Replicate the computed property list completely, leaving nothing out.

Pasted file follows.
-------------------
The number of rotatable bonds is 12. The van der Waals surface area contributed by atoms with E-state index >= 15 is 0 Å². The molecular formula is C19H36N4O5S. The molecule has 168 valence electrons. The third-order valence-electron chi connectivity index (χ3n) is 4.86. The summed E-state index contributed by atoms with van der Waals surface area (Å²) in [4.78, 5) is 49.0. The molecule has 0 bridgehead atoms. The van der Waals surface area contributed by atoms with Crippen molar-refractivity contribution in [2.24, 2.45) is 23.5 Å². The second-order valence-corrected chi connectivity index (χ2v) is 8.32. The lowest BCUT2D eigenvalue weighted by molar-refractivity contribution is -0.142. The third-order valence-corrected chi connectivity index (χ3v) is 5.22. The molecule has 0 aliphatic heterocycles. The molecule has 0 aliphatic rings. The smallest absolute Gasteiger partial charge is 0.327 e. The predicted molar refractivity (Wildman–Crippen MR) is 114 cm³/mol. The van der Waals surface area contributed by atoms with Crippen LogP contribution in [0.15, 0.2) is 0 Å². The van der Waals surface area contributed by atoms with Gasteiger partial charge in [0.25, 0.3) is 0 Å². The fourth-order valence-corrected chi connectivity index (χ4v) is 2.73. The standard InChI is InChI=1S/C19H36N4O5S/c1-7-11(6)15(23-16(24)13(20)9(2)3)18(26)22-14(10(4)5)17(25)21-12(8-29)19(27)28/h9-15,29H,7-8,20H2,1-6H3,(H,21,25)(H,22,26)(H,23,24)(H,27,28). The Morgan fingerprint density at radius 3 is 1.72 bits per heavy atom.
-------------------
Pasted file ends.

The number of rotatable bonds is 12. The van der Waals surface area contributed by atoms with E-state index >= 15 is 0 Å². The molecular formula is C19H36N4O5S. The molecule has 168 valence electrons. The third-order valence-electron chi connectivity index (χ3n) is 4.86. The summed E-state index contributed by atoms with van der Waals surface area (Å²) in [4.78, 5) is 49.0. The molecule has 0 bridgehead atoms. The van der Waals surface area contributed by atoms with Crippen molar-refractivity contribution in [2.24, 2.45) is 23.5 Å². The second-order valence-corrected chi connectivity index (χ2v) is 8.32. The lowest BCUT2D eigenvalue weighted by molar-refractivity contribution is -0.142. The third-order valence-corrected chi connectivity index (χ3v) is 5.22. The molecule has 0 aliphatic heterocycles. The molecule has 0 aliphatic rings. The smallest absolute Gasteiger partial charge is 0.327 e. The predicted molar refractivity (Wildman–Crippen MR) is 114 cm³/mol. The van der Waals surface area contributed by atoms with Crippen LogP contribution in [0.15, 0.2) is 0 Å². The van der Waals surface area contributed by atoms with Gasteiger partial charge in [0.25, 0.3) is 0 Å². The fourth-order valence-corrected chi connectivity index (χ4v) is 2.73. The standard InChI is InChI=1S/C19H36N4O5S/c1-7-11(6)15(23-16(24)13(20)9(2)3)18(26)22-14(10(4)5)17(25)21-12(8-29)19(27)28/h9-15,29H,7-8,20H2,1-6H3,(H,21,25)(H,22,26)(H,23,24)(H,27,28). The Morgan fingerprint density at radius 3 is 1.72 bits per heavy atom.